The camera I use is a Mio MiVue618, bought for about £70 in a Black Friday Sale
last year. I think it has just been superseded by others in the range. It has several useful features not always found on other makes and was a recommended buy. For example, it has an updateable (free for life) speed camera location database and can be set to monitor the lane lines in case you drift off course, and if you are in danger of dozing off, it can also alert you to take a break at a preset driving time. It records time, GPS location & speed, which is recorded at the same time and you see that on screen, while G-force is logged as well, but you need their software for that.
Obviously it's ignition switched, but it can be set to stay on permanently (assuming a permanent power source) or be left in 'parking mode' so that when you switch off its internal battery keeps going for about another 8 minutes while you nip into the shop or whatever.
My other choice would have been a NextBase, but it didn't have the same bells and whistles and cost more. Halfords provide handy video clips from their range of cameras, which will give you some idea of the quality that's out there.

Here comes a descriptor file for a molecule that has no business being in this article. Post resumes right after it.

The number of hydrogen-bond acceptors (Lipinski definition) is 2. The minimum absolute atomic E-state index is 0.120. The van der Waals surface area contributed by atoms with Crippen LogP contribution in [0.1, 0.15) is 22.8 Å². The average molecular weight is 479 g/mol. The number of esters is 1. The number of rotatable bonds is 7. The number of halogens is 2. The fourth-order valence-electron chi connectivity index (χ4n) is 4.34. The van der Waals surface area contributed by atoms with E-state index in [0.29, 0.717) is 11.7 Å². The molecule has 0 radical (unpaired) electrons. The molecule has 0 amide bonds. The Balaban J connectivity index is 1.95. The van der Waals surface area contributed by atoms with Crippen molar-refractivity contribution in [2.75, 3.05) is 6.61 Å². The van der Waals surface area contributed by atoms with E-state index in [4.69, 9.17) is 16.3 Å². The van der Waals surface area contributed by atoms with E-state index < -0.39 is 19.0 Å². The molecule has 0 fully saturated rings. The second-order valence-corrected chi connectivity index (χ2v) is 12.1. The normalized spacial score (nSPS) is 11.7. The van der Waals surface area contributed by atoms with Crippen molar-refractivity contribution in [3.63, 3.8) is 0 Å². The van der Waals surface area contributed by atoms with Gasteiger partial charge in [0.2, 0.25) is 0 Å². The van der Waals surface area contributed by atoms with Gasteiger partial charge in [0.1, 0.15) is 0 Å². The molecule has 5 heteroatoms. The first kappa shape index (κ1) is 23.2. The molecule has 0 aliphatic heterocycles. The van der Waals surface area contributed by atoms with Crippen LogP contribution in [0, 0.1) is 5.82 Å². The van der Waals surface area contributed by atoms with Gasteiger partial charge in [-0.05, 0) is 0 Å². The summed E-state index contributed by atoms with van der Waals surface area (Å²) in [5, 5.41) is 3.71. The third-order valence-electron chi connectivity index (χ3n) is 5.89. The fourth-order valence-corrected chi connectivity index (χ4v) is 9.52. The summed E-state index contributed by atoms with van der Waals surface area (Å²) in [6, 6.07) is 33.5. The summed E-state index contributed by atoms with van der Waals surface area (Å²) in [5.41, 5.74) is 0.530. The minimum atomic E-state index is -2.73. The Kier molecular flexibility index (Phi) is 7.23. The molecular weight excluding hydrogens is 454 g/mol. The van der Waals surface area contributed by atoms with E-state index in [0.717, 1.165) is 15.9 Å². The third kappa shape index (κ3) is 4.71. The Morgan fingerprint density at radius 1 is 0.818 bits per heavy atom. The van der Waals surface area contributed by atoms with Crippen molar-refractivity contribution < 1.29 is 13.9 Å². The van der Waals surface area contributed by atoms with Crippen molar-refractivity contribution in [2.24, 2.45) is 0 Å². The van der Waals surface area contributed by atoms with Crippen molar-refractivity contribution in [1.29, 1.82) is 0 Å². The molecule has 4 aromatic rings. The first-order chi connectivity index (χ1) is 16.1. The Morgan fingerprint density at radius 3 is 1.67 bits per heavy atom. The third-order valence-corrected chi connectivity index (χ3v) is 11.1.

While most claim to be sharp and crisp (a feature of most things taken with a wide angle lens) and HD, both of these claims need to be seen. For example, can it reproduce a number plate registration at a minimum of the driving test standard? Probably not, but as DD says, they do have some work to do to get all that video onto a memory card, so there has to be some trade offs.
I did try a cheap one, but the instructions were incomprehensible and the buttons were illogical. There was buzzing on the sound and its infrared light didn't work, so if you tried it in even partial darkness (under the desk in my case) you just got a black screen. That went back the next day.
Pax - a Tracker unit is something completely different. They are hidden in a vehicle. Some transmit a signal that can be picked up by Tracker and the police (the cars with four identical antenna on a square base about 18" apart, usually mounted under the light bar on the roof) and this uses advanced direction finding techniques. The more sophisticated ones use GPS and mobile phone technology to relay their location, speed and direction. In other words, your insurance will know when you have been and when you were speeding, but on the good side, they will know where the car is if it is stolen or crashed into a ditch and you can't call anybody. The company, Tracker, have a lot of info on their website.